Paul E. Stanley now owns the John Stanley Sr. Farm. He has remodeled the house. He took the rest of the top off the house and made it into a modern ranch type home. Paul added on a few rooms and a bathroom and drained the basement and cemented it. He also put in a gas furnace. By adding on another room or two to the large brick room down creek, Paul made a nice little apartment for his mother who lived with Paul until she died. Gladys was a dear sweet lady.

The William D. Stanley homestead suffered a lot of damage due to roofs, which blew off and windows which were broken and other damages. Roma Stanley said she was spending the night at the home of her niece and family Rev. Headly and May Mason and sons Paul and Russell. The tow Mason boys had gone to a ten meeting at Athens, Ohio and were coming home when the storm struck. She had gone up stairs to bed, when the wind really started to blow. Paul and Russell had stopped their car down the road. Paul Mason came on up in the rain. Just behind him a big Maple tree blew over right behind him blocking the gate to the house. When Russell came a little later he had to climb over the yard fence to get in as the trees had blocked the gate.

Roma had gone to her nieces the day before to pick some blackberries. The next morning she said that May and she went up on the hill back of their house to see how much damage the storm had done. When she arrived there, she saw that several large trees had been blown out by the roots, along with many smaller ones. While up there, she said she showed May a cemetery that she did not know existed. The tombs stones were all gone and just a few hewed sandstone markers remained. This cemetery had been forgotten for years. There was no fence around it. It was out in a pasture field up on top of the hill above May Masons House. Roma said that when she was a little girl, He had been up there with the Hon Green girls. At that time the Greens owned the farm and built the two-story house. The cemetery was fairly large and used to have a lot of tombstone. Roma did not remember any of the names or the name of the cemetery. She said Mr. Green used to have a large apple orchard close to the cemetery. She estimated there was about a hundred or more graves there. A great many years ago there was a public road up the hill near the cemetery. Out farther there was a schoolhouse.

i. ISAAC3 STANLEY, JR., d. Unknown; m. JANE HEWITT; d. Unknown.
ii. JOHN "ANDREW"JACKSON STANLEY, b. 1832; d. 1899; m. SARAH GOODEN, April 24, 1858; d. Unknown.

John Jackson Stanley, or Jackson as he was called, had two or three horses drown while trying to cross Irvin Creek at the Ford during flood water. Jackson drank each Saturday night in town. One Saturday night he was riding back in the back of his wagon,which was driven by his son, when he fell out his buggy and broke his neck. His wife Sarah, several years later, went blind.

Jackson was a Waggoneer in the Civil War and was mustered out at Ft. Hayes, Columbus, Ohio after losing a leg in the war. Jackson's son John obtained land near Snowville where he built a house and set to framing with his wife, Mary Bolin Stanley.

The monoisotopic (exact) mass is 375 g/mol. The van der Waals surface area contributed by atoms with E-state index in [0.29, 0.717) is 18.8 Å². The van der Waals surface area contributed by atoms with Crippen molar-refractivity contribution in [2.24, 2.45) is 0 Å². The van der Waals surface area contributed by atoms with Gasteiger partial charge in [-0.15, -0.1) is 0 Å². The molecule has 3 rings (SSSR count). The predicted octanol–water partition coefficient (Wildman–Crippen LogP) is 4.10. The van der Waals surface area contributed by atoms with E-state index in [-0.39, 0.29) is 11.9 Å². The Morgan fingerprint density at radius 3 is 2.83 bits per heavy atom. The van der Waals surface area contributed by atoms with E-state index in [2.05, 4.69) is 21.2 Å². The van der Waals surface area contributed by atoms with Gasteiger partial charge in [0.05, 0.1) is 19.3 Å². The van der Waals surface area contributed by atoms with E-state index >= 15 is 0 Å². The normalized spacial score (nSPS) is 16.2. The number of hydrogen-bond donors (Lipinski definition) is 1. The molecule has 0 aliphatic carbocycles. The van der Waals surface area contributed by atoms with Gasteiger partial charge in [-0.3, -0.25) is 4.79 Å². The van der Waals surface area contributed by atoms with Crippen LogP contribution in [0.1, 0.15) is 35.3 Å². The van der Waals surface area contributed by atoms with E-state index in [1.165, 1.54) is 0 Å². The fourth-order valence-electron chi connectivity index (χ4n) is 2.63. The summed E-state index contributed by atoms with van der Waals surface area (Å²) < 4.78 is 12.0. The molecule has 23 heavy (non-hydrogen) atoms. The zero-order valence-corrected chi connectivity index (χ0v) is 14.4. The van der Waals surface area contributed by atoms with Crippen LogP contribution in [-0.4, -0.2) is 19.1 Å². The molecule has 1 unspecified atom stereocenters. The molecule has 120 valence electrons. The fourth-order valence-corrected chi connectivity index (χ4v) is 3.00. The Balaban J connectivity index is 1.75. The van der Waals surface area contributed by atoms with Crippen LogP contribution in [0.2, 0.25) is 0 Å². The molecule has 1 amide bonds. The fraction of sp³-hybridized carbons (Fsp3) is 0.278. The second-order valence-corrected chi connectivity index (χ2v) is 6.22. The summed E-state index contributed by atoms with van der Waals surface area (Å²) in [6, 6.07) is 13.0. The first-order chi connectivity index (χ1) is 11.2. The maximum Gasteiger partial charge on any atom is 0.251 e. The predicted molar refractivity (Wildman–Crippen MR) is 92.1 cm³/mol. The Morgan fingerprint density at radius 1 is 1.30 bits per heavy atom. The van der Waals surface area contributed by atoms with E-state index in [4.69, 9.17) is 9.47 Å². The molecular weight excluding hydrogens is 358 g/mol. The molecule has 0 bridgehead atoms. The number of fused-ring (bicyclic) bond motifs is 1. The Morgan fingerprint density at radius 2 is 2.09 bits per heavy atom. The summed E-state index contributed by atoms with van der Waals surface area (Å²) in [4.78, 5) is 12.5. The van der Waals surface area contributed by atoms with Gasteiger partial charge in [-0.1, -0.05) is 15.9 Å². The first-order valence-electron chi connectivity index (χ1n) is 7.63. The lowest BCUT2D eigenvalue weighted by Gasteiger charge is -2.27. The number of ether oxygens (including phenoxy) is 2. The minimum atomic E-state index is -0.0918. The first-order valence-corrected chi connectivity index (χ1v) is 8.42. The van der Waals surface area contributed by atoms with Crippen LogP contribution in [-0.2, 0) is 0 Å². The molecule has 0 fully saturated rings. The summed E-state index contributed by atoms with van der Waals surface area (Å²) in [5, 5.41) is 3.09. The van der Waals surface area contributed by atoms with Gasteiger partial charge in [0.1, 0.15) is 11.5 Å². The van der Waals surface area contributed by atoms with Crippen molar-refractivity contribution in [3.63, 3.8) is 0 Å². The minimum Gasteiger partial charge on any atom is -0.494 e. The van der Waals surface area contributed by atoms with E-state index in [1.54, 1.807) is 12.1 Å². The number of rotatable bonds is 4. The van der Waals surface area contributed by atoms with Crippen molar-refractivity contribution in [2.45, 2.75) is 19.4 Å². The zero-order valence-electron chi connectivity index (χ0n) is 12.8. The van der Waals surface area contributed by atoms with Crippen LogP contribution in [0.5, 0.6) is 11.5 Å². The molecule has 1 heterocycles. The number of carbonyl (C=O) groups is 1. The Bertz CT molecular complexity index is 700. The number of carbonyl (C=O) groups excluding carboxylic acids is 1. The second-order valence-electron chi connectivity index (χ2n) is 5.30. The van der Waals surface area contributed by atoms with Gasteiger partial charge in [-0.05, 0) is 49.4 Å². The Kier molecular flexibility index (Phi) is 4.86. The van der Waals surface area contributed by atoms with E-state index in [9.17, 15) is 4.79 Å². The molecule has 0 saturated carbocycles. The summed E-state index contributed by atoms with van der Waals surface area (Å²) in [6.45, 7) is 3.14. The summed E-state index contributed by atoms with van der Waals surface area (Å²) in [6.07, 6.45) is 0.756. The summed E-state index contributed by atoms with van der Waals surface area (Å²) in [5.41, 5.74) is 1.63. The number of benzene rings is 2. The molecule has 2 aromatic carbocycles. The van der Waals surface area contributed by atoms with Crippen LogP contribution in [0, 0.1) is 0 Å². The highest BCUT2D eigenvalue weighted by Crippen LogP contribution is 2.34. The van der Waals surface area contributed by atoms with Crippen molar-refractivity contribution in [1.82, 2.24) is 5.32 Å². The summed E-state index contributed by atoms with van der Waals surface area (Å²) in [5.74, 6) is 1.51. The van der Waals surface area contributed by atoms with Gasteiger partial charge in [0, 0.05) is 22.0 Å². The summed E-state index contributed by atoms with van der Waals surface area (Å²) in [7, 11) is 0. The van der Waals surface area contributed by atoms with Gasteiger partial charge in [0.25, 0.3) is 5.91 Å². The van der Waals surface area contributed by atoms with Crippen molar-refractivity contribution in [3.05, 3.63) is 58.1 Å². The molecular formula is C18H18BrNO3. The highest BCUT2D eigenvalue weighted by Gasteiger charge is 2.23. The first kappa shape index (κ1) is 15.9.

iii. GORDON STANLEY, d. Unknown.

When Gordon was a small boy he fell of top of a fence post and broke his neck. They always said he was a very pretty child.

iv. MAZIE STANLEY, d. Unknown; m. (1) DANIEL BRICKLES; d. Unknown; m. (2) KENNARD MCDONALD; d. Unknown; m. (3) JOSEPH ABBOTT; d. Unknown.

There may have been more children by Mazie, but the source Roma Stanley, could not recall. Roma said that after Mazie got sick with cancer, Brickles was so mean to her that she left him and went to her half-brother William where she died and William buried her on his lot at Bulingham, Ohio. Cemetery in Meigs County.

Burial: Unknown, Burlingham Ohio Cemetery, Meigs Co, OH
Cause of Death: cancer

v. SALLY STANLEY, d. Unknown; m. FLOYD DAVIS; d. Unknown.

Roma Stanley said in a paper she wrote that Sally and Floyd Davis had other children however she did not know how many or there names. She said most of them located in the West somewhere.

vi. CATHERINE STANLEY, b. 1833; d. September 29, 1891; m. JACKSON GILKEY; d. Unknown.

Children of JOHN STANLEY and JULIA GRIMES are:
vii. REBECCA P.3 STANLEY, b. April 25, 1839; d. Unknown; m. JOHIEL ALKIRE; d. Unknown.

Johiel and his wife Ruth were Superintendent and Matron of Meigs Country Childrens Home for several years.

viii. MARY A. STANLEY, b. September 24, 1840; d. Unknown.
ix. ARCHELAUS ARCHER STANLEY, b. March 12, 1842; d. Unknown; m. ANELIZA BROOKS; d. Unknown.

Archelaus Archer Stanley was a doctor. He and Aneliza Brooks lived in Rutland, Ohio. They never had any children but adopted George Prall when he was four years old. They also raised a girl Arizonia Pullins. The did not like her name, so they had it changed to Roma Stanley. Roma married Royal Grimes.

George Prall was just like a son to them, and took good care of Aneliza after Dr. Stanley was gone. They gave George nearly all their property, which was considerable. Archelaus had a white selling on one leg when he was a boy and always walked on crutches. He studied Medicine and was a good doctor with a large practice.

Aneliza was the sister of Colonel Brooks of Harrisonville, OH.